12 Best ASP.NET MVC Practices

Original author: Simone Chiaretta
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imageFrom the translator: here are 12 good practices that the author recommends to use when developing ASP.NET MVC applications. I decided to translate this short list for those who are just looking at ASP.NET MVC and taking the first steps in this framework. I hope these tips will help you better understand the architecture of ASP.NET MVC and make the right decisions when developing projects. Some tips are controversial, but do not forget that the author expresses his opinion, which may not coincide with yours.

Controller best practices

1. Delete AccountController
You will never use it and it is a super bad practice to leave demo code in your applications.

2. Hide controllers from the outside World
Depending on the HttpContext, data access classes, configuration, logging, clocks, etc., create difficulties for your application in testing (or not testing at all), in further development and modification.

3. Use an IoC container
In order to adhere to rule # 2, use an IoC container to manage all external dependencies. I use Ninject v2 , but there are many containers and, in addition, you can easily build your own container.

4. Say NO to magic lines
Never use ViewData [“key”], but always create a ViewModel for each View and use strongly typed ViewPage views.

Magic strings are evil because they will not tell you about a grammatical error if you allow it, because of which your presentation does not work, instead, using strictly typed models, you can determine the source of the problem even at the compilation stage. And, as a bonus, you get IntelliSense.

5. Build your own conventions
Use ASP.NET MVC as the basis for your (or your company) architecture. Create your own conventions with basic controllers or even views from which your classes will be inherited, instead of using the default classes.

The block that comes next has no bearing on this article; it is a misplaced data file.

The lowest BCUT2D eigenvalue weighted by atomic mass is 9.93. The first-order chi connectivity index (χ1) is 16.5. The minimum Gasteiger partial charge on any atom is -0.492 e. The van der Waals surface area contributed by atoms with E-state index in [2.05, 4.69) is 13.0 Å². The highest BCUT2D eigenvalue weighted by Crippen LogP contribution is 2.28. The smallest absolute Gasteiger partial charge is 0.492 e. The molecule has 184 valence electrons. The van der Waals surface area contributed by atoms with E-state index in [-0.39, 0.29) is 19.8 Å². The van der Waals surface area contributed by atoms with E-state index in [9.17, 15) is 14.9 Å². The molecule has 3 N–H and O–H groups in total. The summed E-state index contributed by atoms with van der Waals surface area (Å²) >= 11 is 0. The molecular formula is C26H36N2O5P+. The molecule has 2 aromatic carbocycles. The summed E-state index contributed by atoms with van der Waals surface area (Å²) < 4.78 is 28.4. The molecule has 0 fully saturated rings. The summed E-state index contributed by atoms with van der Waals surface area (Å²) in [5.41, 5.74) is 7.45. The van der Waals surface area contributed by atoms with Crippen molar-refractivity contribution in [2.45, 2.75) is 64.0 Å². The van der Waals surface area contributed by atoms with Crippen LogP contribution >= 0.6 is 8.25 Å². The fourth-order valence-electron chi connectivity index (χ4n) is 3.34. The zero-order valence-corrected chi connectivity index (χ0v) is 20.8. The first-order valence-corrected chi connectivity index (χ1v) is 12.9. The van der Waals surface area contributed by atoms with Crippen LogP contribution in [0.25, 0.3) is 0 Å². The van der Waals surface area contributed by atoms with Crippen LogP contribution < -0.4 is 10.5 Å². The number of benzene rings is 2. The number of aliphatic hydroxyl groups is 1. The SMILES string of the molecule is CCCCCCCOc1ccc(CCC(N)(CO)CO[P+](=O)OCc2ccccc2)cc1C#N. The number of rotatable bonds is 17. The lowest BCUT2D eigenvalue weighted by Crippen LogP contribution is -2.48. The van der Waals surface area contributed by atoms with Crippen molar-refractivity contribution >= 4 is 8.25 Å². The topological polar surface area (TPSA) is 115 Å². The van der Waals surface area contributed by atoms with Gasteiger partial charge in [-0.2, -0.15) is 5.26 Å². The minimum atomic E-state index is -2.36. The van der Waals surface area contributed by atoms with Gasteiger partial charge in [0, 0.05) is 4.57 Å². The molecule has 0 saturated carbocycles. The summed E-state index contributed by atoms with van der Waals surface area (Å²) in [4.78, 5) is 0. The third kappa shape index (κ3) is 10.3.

6. Pay attention to request types (Verbs)
Even if you are not using the REST model (just RESTfull), use a specific Http request type for each action. Accept the PRG (Post-Redirect-Get) pattern : show data with a GET request, modify data with POST requests.

Best practice models

7. Domain
model ! = ViewModel The domain model represents the domain, while ViewModel implies the satisfaction of the needs of your presentation, and these two worlds are (and usually are) different. In addition, the domain model is data plus behavior, it is a hierarchy and is built on the basis of complex types, while ViewModel is just DTO (Data Transfer Objects), a flat model based on strings. You can use AutoMapper to avoid tedious and error-prone object mapping code . Also, I recommend reading a good review: ASP.NET MVC View Model Patterns .

8. Use ActionFilters for shared data.
This is my solution for the best component model of ASP.NET MVC and in the future I should be writing a few more articles on this topic. You do not need controllers to receive data that is shared between different views. My solution is to use the Action Filter to get the data you need and share it between the views. And use partial views to display.

Best Practices for Performances

9. NEVER use code-behind

10. Write HTML every time there is such an opportunity.
I believe that it is convenient for web developers to write HTML (both CSS and JavaScript). Therefore, they should not use HtmlHelpers just to hide the HTML (for example, in the form of Html.Submit or Html.Button). And again, this topic is for future articles.

11. If there is if, write HtmlHelper.
Views should be dumb (and controllers should be skinny and models should be thick). If you suddenly find yourself writing “if” in a view, then consider creating an HtmlHelper to hide the conditional expression.

12. Pay attention to the choice of your view engine
By default, ASP.NET MVC uses WebFormViewEngine, but in my opinion, this is not the best choice. I prefer to use the Spark View Engine , since this tool seems to me more suitable for MVC. What I like about it is that the stream is built on HTML and the “foreach” loops and the “if” expressions are defined via the “HTML attributes”.


Both slides and demo code are available for download. Or you can watch slides online .

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